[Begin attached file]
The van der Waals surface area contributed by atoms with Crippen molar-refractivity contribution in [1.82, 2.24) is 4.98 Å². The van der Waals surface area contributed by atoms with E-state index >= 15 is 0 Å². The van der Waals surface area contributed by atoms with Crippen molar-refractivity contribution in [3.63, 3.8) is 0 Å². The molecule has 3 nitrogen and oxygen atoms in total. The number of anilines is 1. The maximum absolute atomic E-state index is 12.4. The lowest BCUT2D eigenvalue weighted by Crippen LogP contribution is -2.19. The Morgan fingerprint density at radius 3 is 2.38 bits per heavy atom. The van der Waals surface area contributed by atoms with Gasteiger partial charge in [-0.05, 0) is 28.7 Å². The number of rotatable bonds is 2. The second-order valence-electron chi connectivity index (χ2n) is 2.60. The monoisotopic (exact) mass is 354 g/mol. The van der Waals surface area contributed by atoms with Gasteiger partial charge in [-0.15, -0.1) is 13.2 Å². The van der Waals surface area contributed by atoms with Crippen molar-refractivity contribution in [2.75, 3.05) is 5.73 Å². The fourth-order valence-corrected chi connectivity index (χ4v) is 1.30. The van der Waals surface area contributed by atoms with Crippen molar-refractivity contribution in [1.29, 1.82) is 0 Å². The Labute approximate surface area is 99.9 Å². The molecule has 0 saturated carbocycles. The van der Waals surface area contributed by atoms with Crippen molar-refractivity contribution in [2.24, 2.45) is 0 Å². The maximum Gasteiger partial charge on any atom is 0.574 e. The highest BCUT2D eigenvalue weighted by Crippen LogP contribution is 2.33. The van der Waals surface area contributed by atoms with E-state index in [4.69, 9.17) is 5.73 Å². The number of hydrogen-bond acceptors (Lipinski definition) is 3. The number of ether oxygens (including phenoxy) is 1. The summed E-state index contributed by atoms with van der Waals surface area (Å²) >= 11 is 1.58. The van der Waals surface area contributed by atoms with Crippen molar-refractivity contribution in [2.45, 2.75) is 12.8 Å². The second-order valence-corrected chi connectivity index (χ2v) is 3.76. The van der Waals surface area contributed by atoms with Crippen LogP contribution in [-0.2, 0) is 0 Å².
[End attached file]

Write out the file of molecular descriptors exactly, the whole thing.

The van der Waals surface area contributed by atoms with Crippen molar-refractivity contribution in [1.82, 2.24) is 4.98 Å². The van der Waals surface area contributed by atoms with E-state index >= 15 is 0 Å². The van der Waals surface area contributed by atoms with Crippen molar-refractivity contribution in [3.63, 3.8) is 0 Å². The molecule has 3 nitrogen and oxygen atoms in total. The number of anilines is 1. The maximum absolute atomic E-state index is 12.4. The lowest BCUT2D eigenvalue weighted by Crippen LogP contribution is -2.19. The Morgan fingerprint density at radius 3 is 2.38 bits per heavy atom. The van der Waals surface area contributed by atoms with Gasteiger partial charge in [-0.05, 0) is 28.7 Å². The number of rotatable bonds is 2. The second-order valence-electron chi connectivity index (χ2n) is 2.60. The monoisotopic (exact) mass is 354 g/mol. The van der Waals surface area contributed by atoms with Gasteiger partial charge in [-0.15, -0.1) is 13.2 Å². The van der Waals surface area contributed by atoms with Crippen molar-refractivity contribution in [2.75, 3.05) is 5.73 Å². The fourth-order valence-corrected chi connectivity index (χ4v) is 1.30. The van der Waals surface area contributed by atoms with Crippen molar-refractivity contribution in [1.29, 1.82) is 0 Å². The Labute approximate surface area is 99.9 Å². The molecule has 0 saturated carbocycles. The van der Waals surface area contributed by atoms with Crippen molar-refractivity contribution in [2.24, 2.45) is 0 Å². The maximum Gasteiger partial charge on any atom is 0.574 e. The highest BCUT2D eigenvalue weighted by Crippen LogP contribution is 2.33. The van der Waals surface area contributed by atoms with E-state index in [4.69, 9.17) is 5.73 Å². The number of hydrogen-bond acceptors (Lipinski definition) is 3. The number of ether oxygens (including phenoxy) is 1. The summed E-state index contributed by atoms with van der Waals surface area (Å²) >= 11 is 1.58. The van der Waals surface area contributed by atoms with Crippen molar-refractivity contribution in [2.45, 2.75) is 12.8 Å². The second-order valence-corrected chi connectivity index (χ2v) is 3.76. The van der Waals surface area contributed by atoms with Crippen LogP contribution in [-0.2, 0) is 0 Å².